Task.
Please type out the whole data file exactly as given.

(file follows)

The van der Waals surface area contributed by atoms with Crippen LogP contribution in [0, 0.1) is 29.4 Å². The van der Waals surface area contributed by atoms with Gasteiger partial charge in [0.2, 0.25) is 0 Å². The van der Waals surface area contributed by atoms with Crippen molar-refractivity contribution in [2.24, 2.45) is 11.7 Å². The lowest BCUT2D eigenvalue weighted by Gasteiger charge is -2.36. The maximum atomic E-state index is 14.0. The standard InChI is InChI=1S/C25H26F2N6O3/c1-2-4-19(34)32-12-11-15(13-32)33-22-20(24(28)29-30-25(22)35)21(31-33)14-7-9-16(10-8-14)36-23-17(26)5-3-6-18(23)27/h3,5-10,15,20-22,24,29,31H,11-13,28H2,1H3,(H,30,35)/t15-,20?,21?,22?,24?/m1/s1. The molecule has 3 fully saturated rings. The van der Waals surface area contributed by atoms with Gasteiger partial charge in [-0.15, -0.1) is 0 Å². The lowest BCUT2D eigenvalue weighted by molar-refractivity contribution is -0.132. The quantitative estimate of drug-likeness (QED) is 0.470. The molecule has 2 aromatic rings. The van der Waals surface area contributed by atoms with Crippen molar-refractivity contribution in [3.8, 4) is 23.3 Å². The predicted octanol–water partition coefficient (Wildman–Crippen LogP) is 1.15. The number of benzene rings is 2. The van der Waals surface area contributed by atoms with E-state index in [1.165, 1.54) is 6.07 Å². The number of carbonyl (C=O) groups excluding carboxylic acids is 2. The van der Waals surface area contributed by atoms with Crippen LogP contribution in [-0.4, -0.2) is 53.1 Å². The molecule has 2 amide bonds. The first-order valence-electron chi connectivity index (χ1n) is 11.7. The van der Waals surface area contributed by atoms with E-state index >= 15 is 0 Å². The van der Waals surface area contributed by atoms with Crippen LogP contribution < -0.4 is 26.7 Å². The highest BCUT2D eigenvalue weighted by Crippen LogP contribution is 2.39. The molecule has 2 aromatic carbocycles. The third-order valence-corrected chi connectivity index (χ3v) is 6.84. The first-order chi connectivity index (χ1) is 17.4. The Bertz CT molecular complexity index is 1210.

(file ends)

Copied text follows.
The van der Waals surface area contributed by atoms with Crippen LogP contribution in [0, 0.1) is 29.4 Å². The van der Waals surface area contributed by atoms with Gasteiger partial charge in [0.2, 0.25) is 0 Å². The van der Waals surface area contributed by atoms with Crippen molar-refractivity contribution in [2.24, 2.45) is 11.7 Å². The lowest BCUT2D eigenvalue weighted by Gasteiger charge is -2.36. The maximum atomic E-state index is 14.0. The standard InChI is InChI=1S/C25H26F2N6O3/c1-2-4-19(34)32-12-11-15(13-32)33-22-20(24(28)29-30-25(22)35)21(31-33)14-7-9-16(10-8-14)36-23-17(26)5-3-6-18(23)27/h3,5-10,15,20-22,24,29,31H,11-13,28H2,1H3,(H,30,35)/t15-,20?,21?,22?,24?/m1/s1. The molecule has 3 fully saturated rings. The van der Waals surface area contributed by atoms with Gasteiger partial charge in [-0.15, -0.1) is 0 Å². The lowest BCUT2D eigenvalue weighted by molar-refractivity contribution is -0.132. The quantitative estimate of drug-likeness (QED) is 0.470. The molecule has 2 aromatic rings. The van der Waals surface area contributed by atoms with Crippen molar-refractivity contribution in [3.8, 4) is 23.3 Å². The predicted octanol–water partition coefficient (Wildman–Crippen LogP) is 1.15. The number of benzene rings is 2. The van der Waals surface area contributed by atoms with E-state index in [1.165, 1.54) is 6.07 Å². The number of carbonyl (C=O) groups excluding carboxylic acids is 2. The van der Waals surface area contributed by atoms with Crippen LogP contribution in [-0.4, -0.2) is 53.1 Å². The molecule has 2 amide bonds. The first-order valence-electron chi connectivity index (χ1n) is 11.7. The van der Waals surface area contributed by atoms with E-state index >= 15 is 0 Å². The van der Waals surface area contributed by atoms with Crippen LogP contribution < -0.4 is 26.7 Å². The highest BCUT2D eigenvalue weighted by Crippen LogP contribution is 2.39. The molecule has 2 aromatic carbocycles. The third-order valence-corrected chi connectivity index (χ3v) is 6.84. The first-order chi connectivity index (χ1) is 17.4. The Bertz CT molecular complexity index is 1210.